- The Washington Times - Friday, January 6, 2006

Companies that raise chickens said yesterday they will test every flock for bird flu before the birds are slaughtered.

Companies that account for more than 90 percent of the nearly 10 billion chickens produced in 2005 in the United States have signed up for the testing program and expect more to follow, according to the National Chicken Council, a trade group that represents producers.

“We just want to assure people of the safety of the food supply,” council spokesman Richard Lobb said.

Consumption of chicken in the United States has held steady despite worries about a bird-flu strain that has infected millions of birds throughout Asia and parts of Europe and has killed 74 persons.

The average person in the United States ate 85 pounds of chicken last year, compared with 84 pounds in 2004, according to the Agriculture Department.

Chicken prices at the grocery store have dropped in recent months, mostly because production is up and exports are down, said David Harvey, a poultry analyst for the department’s Economic Research Service.

The council did not say which companies are participating, although Mr. Lobb said, “Practically all the big ones are in it.” Among the biggest companies in the industry are Tyson Foods Inc., Perdue Farms Inc. and Pilgrim’s Pride Corp.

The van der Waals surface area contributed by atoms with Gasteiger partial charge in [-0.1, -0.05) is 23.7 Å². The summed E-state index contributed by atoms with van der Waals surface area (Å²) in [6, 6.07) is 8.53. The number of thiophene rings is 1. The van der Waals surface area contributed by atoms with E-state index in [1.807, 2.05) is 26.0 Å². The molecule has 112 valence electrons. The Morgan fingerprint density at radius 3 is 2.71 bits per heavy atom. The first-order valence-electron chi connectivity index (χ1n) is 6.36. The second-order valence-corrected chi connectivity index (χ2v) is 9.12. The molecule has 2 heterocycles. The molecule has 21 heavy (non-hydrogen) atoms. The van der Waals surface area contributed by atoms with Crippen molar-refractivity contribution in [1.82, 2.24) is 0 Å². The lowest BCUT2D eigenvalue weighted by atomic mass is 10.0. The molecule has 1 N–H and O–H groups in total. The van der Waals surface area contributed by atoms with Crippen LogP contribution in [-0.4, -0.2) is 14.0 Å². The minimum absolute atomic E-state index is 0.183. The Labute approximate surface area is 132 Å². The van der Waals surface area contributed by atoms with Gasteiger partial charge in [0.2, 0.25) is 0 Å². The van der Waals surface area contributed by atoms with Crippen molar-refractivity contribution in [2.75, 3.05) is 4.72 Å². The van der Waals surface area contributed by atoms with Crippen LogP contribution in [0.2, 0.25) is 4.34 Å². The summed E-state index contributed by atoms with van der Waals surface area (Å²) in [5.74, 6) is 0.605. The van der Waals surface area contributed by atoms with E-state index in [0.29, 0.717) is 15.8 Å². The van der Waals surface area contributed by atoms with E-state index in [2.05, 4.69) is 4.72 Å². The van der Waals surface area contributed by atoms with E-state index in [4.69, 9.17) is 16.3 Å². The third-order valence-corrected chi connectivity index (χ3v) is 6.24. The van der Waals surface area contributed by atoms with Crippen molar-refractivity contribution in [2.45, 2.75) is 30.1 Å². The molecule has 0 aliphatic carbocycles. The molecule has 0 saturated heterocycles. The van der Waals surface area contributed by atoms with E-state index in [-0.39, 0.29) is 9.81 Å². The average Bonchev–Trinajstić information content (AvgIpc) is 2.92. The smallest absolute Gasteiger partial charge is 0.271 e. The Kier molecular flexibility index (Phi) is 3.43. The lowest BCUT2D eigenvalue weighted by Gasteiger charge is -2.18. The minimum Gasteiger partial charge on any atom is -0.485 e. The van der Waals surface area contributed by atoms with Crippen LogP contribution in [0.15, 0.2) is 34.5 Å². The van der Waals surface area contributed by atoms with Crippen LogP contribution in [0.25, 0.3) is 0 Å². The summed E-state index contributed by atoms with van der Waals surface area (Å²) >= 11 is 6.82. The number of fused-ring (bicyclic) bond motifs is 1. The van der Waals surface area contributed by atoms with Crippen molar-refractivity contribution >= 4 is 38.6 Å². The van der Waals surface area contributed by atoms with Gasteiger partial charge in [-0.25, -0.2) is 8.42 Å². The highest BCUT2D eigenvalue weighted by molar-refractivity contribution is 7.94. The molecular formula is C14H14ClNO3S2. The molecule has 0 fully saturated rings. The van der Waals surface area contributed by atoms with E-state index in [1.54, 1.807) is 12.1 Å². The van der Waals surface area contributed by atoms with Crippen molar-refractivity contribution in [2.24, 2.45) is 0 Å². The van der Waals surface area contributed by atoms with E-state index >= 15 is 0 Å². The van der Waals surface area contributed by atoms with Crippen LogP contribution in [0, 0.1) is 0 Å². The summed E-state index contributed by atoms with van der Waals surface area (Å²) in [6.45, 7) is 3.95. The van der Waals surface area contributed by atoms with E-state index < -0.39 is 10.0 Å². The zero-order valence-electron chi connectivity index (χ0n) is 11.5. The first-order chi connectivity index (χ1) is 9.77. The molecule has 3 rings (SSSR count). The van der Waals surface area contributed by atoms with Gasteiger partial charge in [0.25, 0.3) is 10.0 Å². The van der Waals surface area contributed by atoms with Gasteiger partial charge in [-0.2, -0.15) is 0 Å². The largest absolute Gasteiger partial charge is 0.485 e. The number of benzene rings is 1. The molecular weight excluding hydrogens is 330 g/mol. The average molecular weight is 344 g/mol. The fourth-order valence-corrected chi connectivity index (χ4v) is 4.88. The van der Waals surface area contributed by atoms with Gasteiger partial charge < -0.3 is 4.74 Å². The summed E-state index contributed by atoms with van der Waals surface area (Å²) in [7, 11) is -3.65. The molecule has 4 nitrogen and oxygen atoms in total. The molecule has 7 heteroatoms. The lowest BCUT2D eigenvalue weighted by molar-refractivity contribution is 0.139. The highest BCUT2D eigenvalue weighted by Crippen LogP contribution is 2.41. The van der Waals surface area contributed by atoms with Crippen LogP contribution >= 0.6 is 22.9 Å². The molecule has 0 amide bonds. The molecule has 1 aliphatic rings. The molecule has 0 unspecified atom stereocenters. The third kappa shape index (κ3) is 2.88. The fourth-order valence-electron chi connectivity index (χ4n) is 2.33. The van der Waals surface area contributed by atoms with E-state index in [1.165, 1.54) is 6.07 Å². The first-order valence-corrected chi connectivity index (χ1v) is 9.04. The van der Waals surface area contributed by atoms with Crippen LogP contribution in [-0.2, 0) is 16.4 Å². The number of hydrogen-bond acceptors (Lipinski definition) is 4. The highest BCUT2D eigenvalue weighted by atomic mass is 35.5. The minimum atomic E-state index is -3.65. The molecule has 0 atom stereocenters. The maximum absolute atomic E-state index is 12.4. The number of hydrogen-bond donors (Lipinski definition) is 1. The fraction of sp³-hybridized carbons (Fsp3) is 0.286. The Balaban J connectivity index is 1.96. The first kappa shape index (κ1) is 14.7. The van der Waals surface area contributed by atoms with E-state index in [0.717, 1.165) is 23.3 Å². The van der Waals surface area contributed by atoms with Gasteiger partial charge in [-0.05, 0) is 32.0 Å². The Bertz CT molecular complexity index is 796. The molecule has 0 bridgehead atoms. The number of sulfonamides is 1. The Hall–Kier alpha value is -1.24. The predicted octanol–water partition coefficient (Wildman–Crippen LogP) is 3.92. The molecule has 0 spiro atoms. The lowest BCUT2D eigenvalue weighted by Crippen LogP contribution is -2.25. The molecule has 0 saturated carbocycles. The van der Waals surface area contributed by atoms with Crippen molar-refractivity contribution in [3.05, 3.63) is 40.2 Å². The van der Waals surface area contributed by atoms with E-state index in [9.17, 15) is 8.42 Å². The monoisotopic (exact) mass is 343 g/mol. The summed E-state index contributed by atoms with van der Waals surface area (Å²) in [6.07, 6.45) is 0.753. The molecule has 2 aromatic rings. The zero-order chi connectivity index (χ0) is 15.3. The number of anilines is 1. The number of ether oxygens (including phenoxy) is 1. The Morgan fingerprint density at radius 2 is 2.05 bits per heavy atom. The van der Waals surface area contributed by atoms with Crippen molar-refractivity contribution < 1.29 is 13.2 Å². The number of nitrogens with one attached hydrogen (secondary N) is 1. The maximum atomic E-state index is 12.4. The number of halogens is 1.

Mr. Lobb said companies already are testing ahead of the voluntary program’s start Jan. 16. Companies will cover the costs; the council said it does not have cost estimates.

Fieldale Farms of Georgia will spend a “couple hundred thousand dollars a year,” on testing, Executive Vice President Tom Hensley said.

“It’s a big number to a little chicken company in Georgia, but it’s worth every cent,” Mr. Hensley said. Fieldale started the tests last month.

The plan is for 11 birds to be tested from each chicken flock or farm.

The council said the average flock has 55,000 to 60,000 chickens and there are an estimated 150,000 flocks produced each year. That would mean more than 1.6 million chickens would be tested.

A sample of 11 birds would provide a confidence level of 95 percent of detecting an infection in a flock in which 25 percent of birds are infected, said a government expert, Andrew R. Rhorer.

He heads the department’s National Poultry Improvement Plan, which focuses on disease prevention.

Samples will be collected on farms and tested at state- or industry-certified laboratories.

If testing turns up the most virulent form, or any H5 or H7 strains that can mutate into virulent forms, and results are confirmed by the department’s premier lab, in Ames, Iowa, the flock will be destroyed on the farm, Mr. Lobb said.

None of the birds from the affected farm will enter the food chain, the council said.

The virulent form of bird flu in Asia has not been found in the United States and is only now spreading into Eastern Europe. Authorities there say cooking kills the virus.

Health officials in the United States say it is safe to eat poultry that is properly handled and cooked.

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